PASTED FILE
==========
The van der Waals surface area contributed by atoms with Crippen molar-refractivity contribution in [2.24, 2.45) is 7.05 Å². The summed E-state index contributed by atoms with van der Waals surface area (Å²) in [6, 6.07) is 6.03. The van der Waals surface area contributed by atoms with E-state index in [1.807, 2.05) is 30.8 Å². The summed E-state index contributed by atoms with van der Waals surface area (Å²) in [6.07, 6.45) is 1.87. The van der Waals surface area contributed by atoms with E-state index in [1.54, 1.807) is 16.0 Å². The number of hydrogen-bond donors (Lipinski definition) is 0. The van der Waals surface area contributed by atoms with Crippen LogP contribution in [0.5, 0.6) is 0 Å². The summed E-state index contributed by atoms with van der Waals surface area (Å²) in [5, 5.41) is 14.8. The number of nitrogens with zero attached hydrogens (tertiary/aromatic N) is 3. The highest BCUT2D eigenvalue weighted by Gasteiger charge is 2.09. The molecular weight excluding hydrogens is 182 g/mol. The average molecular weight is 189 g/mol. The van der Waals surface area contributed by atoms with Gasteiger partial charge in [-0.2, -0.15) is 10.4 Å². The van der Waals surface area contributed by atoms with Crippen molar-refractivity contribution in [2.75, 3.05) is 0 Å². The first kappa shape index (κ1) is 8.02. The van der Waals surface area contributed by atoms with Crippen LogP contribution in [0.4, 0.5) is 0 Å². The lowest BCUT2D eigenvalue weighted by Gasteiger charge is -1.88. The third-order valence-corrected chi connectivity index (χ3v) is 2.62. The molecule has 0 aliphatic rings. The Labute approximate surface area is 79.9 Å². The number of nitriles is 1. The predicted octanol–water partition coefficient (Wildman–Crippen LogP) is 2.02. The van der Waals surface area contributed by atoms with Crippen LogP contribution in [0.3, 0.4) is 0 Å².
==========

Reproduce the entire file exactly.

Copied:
The van der Waals surface area contributed by atoms with Crippen molar-refractivity contribution in [2.24, 2.45) is 7.05 Å². The summed E-state index contributed by atoms with van der Waals surface area (Å²) in [6, 6.07) is 6.03. The van der Waals surface area contributed by atoms with E-state index in [1.807, 2.05) is 30.8 Å². The summed E-state index contributed by atoms with van der Waals surface area (Å²) in [6.07, 6.45) is 1.87. The van der Waals surface area contributed by atoms with E-state index in [1.54, 1.807) is 16.0 Å². The number of hydrogen-bond donors (Lipinski definition) is 0. The van der Waals surface area contributed by atoms with Crippen LogP contribution in [0.5, 0.6) is 0 Å². The summed E-state index contributed by atoms with van der Waals surface area (Å²) in [5, 5.41) is 14.8. The number of nitrogens with zero attached hydrogens (tertiary/aromatic N) is 3. The highest BCUT2D eigenvalue weighted by Gasteiger charge is 2.09. The molecular weight excluding hydrogens is 182 g/mol. The average molecular weight is 189 g/mol. The van der Waals surface area contributed by atoms with Gasteiger partial charge in [-0.2, -0.15) is 10.4 Å². The van der Waals surface area contributed by atoms with Crippen molar-refractivity contribution in [2.75, 3.05) is 0 Å². The first kappa shape index (κ1) is 8.02. The van der Waals surface area contributed by atoms with Crippen LogP contribution in [0.4, 0.5) is 0 Å². The lowest BCUT2D eigenvalue weighted by Gasteiger charge is -1.88. The third-order valence-corrected chi connectivity index (χ3v) is 2.62. The molecule has 0 aliphatic rings. The Labute approximate surface area is 79.9 Å². The number of nitriles is 1. The predicted octanol–water partition coefficient (Wildman–Crippen LogP) is 2.02. The van der Waals surface area contributed by atoms with Crippen LogP contribution in [0.3, 0.4) is 0 Å².